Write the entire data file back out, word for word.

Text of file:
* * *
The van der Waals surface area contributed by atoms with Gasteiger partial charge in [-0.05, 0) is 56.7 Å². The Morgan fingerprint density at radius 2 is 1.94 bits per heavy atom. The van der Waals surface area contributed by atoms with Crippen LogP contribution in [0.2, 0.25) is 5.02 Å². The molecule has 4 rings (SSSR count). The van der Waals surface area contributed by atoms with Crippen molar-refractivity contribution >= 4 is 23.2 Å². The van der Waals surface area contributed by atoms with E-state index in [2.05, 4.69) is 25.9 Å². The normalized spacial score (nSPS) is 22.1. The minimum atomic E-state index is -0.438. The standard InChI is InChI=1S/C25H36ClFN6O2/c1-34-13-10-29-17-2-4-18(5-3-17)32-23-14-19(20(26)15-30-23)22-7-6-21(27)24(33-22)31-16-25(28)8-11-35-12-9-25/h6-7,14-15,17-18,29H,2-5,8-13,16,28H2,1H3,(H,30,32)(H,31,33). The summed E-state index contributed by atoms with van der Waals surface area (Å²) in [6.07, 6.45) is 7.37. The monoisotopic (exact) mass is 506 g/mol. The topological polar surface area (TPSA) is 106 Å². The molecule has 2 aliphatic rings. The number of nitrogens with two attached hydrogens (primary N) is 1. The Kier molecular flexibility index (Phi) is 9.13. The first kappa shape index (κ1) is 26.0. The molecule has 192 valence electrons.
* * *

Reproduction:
The van der Waals surface area contributed by atoms with Gasteiger partial charge in [-0.05, 0) is 56.7 Å². The Morgan fingerprint density at radius 2 is 1.94 bits per heavy atom. The van der Waals surface area contributed by atoms with Crippen LogP contribution in [0.2, 0.25) is 5.02 Å². The molecule has 4 rings (SSSR count). The van der Waals surface area contributed by atoms with Crippen molar-refractivity contribution >= 4 is 23.2 Å². The van der Waals surface area contributed by atoms with E-state index in [2.05, 4.69) is 25.9 Å². The normalized spacial score (nSPS) is 22.1. The minimum atomic E-state index is -0.438. The standard InChI is InChI=1S/C25H36ClFN6O2/c1-34-13-10-29-17-2-4-18(5-3-17)32-23-14-19(20(26)15-30-23)22-7-6-21(27)24(33-22)31-16-25(28)8-11-35-12-9-25/h6-7,14-15,17-18,29H,2-5,8-13,16,28H2,1H3,(H,30,32)(H,31,33). The summed E-state index contributed by atoms with van der Waals surface area (Å²) in [6.07, 6.45) is 7.37. The monoisotopic (exact) mass is 506 g/mol. The topological polar surface area (TPSA) is 106 Å². The molecule has 2 aliphatic rings. The number of nitrogens with two attached hydrogens (primary N) is 1. The Kier molecular flexibility index (Phi) is 9.13. The first kappa shape index (κ1) is 26.0. The molecule has 192 valence electrons.